North Carolina Newspapers

    Management Report Lists SA In Good Shape
St. Andrws Presbyterian comoleted bv Pr«:irtAnf ad the institutim “are eettuie credit fnr
“St. Andrews Presbyterian
College is the best managed
private institution I know of,”
says Edward J. Mack, chair
man of the Board of Trustees
of the coUege.
A dozen leading Laurinburg
citizens were introduced Wed
nesday afternoon to a New
“Manageme'’* Report” just
completed by President A. P.,
perkinson, Jr., and handed out
at a luncheon on the campus.
“While not all problems
have been completely
resolved, the progress made
since 1975 is most significant,”
Mack writes in the report. He
added that those who support
the instituticm “are getting
more value for their in
vestment than in any similar
institution” he knows of. Mack
is executive vice president of
Burlington Indistries, Inc.,
and has also served on a num
ber of institutional boards.
In Mack’s satement he attr-
butes the major share of the
credit for improvements to
Perkinson, a revitalized
Board, the dedicated work of
faculty, administrators, and
students, and “to the com
mitment to excel shared by
every manber of the St. An
drews community.”
Based on a six-year plan
from the beginning of his
presidency in 1975 through
1981, Perkinson sets goals to
include enrollment of 700 to
750, an enriched academic
program, improved relation
ships with all constitutents of
the college, a faculty-student
raUon of 1 to 15 and con
siderable faculty develop-
(Continued On Page 2)
A Weekly Journal of News and Events At St. Andrews Presbyterian College
volume 18, Number » Uurliiburg, North Carolina
OK 11
December 7.1978
Dean Claytor
Receives Doctorate
St. Andrews’ Dean of
Students, Robert B. Claytor,
recently received his Ph. D. in
higher education ad
ministration from the
University of Oklahoma at
Norman, Okla. The subject of
his discertation was a study of
the institutional “goal-
intentions” and “goal-
practices” of Oklahoma City
University, a Methodist school
near Norman. Using two types
of questionaires. Dean Clajtor
surveyed 240 people who had a
full-time involvement with the
school, including ad
ministrators, professors,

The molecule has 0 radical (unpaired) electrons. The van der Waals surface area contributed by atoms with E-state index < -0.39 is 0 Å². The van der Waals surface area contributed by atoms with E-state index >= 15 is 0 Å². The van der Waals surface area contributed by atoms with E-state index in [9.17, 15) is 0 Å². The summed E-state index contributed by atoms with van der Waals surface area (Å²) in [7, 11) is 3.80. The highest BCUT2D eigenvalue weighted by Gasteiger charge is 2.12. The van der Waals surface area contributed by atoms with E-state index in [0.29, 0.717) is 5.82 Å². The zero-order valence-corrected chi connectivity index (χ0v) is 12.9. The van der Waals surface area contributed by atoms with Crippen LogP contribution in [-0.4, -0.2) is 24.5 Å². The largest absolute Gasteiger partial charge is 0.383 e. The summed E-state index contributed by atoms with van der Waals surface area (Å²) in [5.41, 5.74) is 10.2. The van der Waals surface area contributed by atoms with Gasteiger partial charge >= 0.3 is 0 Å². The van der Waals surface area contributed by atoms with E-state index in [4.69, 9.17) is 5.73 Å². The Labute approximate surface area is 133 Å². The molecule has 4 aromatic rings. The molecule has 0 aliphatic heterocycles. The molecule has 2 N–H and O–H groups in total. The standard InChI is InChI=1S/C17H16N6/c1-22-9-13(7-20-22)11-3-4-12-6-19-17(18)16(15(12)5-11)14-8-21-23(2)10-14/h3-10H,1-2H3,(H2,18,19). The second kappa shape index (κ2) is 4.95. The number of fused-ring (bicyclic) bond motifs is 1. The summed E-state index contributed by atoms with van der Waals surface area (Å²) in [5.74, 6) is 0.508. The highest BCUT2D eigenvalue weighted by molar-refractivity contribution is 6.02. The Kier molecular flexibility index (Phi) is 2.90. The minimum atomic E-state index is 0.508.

graduate and undergraduate
students. Both of' the
questionnaires were
developed from a list of
twenty possible institutional
goals, in areas ranging from
“Academic Development” to
“Individual Personal
Development.” The first of the
questionaires was designed to
determine the relative im
portance that these goals held
in the eyes of the college
community. The second
questionaire sought to
determine the amount of
practical emphasis that was
placed in those intended goals.
As a whole, the study was an
attempt to discover which of
the possible goals were con
sidered most important goals
wee actually the ones that
were being emphasized in
practice. Dean Claytor points
out that such a study could
help a school to re-asses its
objectives and re-direct its
practices toward fulfilling
those intended goals.
Dean Claytor has previously
attended Baria College in
Kentucky, where he received
his bachelor’s degree, and
Duke University. As an or
dained Methodist minister.
Dean Claytor says that he
prefers the small church-
related college to the larger
university. He feels that small
colleges dedicate more time to
poignant internal matters,
such as determining their
THE AWARD, but St. Andrews Press Director Ron Bayes was
so happy at the thought of “Seasons and Days” winning the
Roanoke-Chowan Award we didn’t have the heart to tell him.
(Photo courtesy Ron Bayes.)
Chamber Singers Feature
Christmas Music
Black Comedy To Open
“Black Comedy,” a play by
Peter Shaffer, will be
presented on two nights next
week. The first showing is on
Tuesday, December 11, at 8 p.
m. The second performance is
on Wednesday, December 13
at 10 p. m. On both evenings
the play will be held in the LA
This play is a student-
directed experimental
theater. Directing the play is